So there you have it—three courses that made me what I am today—tea—plain spaghetti and chocolate pudding!
- Mothers gather. Everything I ever needed to know about mothers I learned from watching her bake my first chocolate cake. And so when I saw her standing all excited in the kitchen one bright morning in Sumpter SC near Shaw Air Force Base, I knew something was up. I sat down on the floor and watched her gathering all the supplies. She had a recipe book, the pages wrinkled with exasperated tears from many a failure, and a big green bowl and whisk and some eggs, etc.
Mothers are good at gathering what their kids need to be successful. They gather activities, Bible Schools, opportunities, birthday parties, and anything that will help us blossom as people.
* Once when I was just beginning to learn to read, she sat down on the sofa in our little house off base after gathering up the morning newspaper. She patted the sofa with a smile and I joined her. “Let’s look for all the THE words,” she said smiling. She slid her index finger along the first line and stopped at a THE. I looked at the three letters and then asked excitedly if I could try. “Sure,” she said. And off we went GATHERING…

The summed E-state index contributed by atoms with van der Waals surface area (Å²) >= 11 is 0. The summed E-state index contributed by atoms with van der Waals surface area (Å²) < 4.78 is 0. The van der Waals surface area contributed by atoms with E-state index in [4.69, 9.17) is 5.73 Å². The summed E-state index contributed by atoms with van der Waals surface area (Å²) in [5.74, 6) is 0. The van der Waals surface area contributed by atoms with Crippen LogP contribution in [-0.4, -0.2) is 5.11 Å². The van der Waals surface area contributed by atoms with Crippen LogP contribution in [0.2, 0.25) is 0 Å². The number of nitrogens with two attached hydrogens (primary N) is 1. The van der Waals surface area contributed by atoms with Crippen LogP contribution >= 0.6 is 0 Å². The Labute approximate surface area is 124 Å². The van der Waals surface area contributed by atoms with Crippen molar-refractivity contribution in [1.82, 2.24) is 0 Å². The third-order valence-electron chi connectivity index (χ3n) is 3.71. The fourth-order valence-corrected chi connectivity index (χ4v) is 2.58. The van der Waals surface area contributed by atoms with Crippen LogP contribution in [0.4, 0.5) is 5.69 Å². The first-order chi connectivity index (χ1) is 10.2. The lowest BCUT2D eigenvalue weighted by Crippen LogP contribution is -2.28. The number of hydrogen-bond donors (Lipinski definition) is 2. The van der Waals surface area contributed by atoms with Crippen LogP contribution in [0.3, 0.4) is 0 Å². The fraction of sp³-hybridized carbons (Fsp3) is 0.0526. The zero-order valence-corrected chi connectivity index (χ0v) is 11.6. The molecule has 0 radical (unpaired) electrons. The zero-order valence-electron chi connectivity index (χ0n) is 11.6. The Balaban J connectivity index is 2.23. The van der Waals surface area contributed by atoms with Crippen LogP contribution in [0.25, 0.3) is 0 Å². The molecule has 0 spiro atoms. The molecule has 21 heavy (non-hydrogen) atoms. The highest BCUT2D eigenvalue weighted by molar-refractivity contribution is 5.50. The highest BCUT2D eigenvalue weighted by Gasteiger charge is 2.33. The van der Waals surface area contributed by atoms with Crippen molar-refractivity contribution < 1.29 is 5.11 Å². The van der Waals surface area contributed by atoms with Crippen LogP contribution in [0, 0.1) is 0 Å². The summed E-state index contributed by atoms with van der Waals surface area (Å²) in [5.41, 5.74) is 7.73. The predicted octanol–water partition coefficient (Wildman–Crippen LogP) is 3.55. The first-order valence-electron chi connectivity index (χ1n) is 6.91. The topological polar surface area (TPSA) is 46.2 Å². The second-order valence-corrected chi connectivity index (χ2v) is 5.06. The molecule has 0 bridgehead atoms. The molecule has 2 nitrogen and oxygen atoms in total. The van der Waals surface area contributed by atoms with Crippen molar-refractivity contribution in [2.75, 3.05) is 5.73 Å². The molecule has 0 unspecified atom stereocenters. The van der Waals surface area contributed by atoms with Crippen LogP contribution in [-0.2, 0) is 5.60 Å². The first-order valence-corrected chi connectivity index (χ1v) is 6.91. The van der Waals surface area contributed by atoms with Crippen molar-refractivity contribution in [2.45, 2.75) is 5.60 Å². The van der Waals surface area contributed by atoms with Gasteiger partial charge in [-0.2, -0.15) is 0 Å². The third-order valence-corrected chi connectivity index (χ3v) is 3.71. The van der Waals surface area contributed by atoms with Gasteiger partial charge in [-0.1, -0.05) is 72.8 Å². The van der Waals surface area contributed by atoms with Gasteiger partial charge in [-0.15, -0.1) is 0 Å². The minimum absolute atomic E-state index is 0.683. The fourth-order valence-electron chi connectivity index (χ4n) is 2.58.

Not only did she gather the paper for me and all the THES. She gathered the opportunity to be with me and make me feel important. I learned this quality of motherhood from watching her bake my first chocolate cake. She had gathered all her supplies to be successful.
- Mothers Sift. She had poured out the flour from the mix into a bowl. Then she put a cupful into a sifter to get out the lumps and to make the flour softer. By now she was humming softly and enjoying herself. I just sat there with my chin propped up spellbound. It was later in life that I realized that mothers are skillful at sifting the good and bad elements of life for their children. It’s a daily chore all mothers master because this is a challenging world and kids are mischievous by nature.